Both personal income and consumer spending fell dramatically in August. They’re trying to pin this on Katrina, but as I recall the hurricane struck on August 29th. What, were we doing just fine during the prior 28 days of August?
Personal incomes fell by 0.1 percent last month, to $10.29 trillion, according to the Commerce Department, partly reflecting $100 billion in uninsured losses to residential and business property from the first hurricane, which pounded the Gulf Coast at the end of August. Incomes rose by 0.3 percent in July and last showed a decrease in January, when they fell 2.6 percent. Analysts had expected incomes to rise by 0.3 percent.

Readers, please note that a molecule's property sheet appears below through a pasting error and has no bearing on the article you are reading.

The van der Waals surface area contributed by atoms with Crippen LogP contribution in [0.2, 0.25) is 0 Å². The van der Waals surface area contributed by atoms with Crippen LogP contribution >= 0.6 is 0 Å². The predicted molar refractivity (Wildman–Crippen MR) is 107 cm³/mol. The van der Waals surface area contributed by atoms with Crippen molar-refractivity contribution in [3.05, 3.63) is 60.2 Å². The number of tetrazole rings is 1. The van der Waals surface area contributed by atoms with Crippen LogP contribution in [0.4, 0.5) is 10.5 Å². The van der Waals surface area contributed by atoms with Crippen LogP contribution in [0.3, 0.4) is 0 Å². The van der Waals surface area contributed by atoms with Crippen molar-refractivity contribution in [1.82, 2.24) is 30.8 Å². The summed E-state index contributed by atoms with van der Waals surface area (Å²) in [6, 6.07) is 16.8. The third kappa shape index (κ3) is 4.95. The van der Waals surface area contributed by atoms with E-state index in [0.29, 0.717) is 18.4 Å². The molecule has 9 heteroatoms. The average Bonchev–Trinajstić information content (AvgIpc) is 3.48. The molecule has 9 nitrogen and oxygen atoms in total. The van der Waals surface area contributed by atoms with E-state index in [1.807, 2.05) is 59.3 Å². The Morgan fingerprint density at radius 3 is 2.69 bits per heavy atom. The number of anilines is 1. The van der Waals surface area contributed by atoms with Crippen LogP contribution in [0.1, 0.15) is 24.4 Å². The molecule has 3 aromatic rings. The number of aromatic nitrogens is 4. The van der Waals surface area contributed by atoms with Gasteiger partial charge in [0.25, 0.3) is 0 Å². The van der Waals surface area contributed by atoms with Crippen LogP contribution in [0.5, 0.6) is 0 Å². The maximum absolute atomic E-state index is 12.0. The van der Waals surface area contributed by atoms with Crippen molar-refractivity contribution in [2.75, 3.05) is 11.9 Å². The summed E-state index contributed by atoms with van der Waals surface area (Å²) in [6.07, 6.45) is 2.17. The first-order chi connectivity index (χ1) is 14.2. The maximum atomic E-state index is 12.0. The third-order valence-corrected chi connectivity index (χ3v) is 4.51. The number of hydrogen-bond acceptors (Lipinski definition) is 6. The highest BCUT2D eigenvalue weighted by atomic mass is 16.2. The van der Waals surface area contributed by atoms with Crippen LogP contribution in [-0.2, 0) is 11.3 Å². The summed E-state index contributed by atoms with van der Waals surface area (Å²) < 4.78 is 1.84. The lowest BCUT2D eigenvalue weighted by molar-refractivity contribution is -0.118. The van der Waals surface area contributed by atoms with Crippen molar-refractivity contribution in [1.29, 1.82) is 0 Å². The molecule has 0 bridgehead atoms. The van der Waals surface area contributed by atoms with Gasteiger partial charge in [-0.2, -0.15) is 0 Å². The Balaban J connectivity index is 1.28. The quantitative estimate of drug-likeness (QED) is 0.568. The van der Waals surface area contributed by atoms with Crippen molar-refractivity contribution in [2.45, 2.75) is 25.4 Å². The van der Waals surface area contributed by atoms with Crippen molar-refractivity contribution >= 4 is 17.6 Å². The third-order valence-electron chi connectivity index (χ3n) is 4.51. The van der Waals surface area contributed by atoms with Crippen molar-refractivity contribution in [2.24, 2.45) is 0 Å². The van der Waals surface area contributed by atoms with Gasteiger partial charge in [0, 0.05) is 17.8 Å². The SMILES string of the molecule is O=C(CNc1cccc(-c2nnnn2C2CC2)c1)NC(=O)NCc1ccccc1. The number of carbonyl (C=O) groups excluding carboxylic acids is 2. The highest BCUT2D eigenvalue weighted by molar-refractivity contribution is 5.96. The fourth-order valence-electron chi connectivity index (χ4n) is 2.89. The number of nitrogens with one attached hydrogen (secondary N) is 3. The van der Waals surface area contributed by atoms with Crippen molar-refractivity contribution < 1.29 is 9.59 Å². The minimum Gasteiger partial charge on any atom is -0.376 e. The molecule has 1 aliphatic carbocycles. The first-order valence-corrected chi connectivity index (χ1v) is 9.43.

Spending slipped 0.5 percent, to $9.13 trillion, its biggest monthly drop in more than three years and after it rose by 1.2 percent. Economists expected spending to fall by 0.2 percent. When adjusted for inflation, real spending fell by 1 percent.
Both the increase in July and the dropoff in August spending were driven by car and truck sales.
The income and consumption data will likely fall further when the numbers are known for September, when gasoline prices briefly soared past $3 and Hurricane Rita disrupted recovery efforts in the Gulf Coast, economists have said. It is already becoming clear that higher energy costs – first in the form of gasoline, and this winter in the form of heating bills – are starting to wear down the resilient American consumer.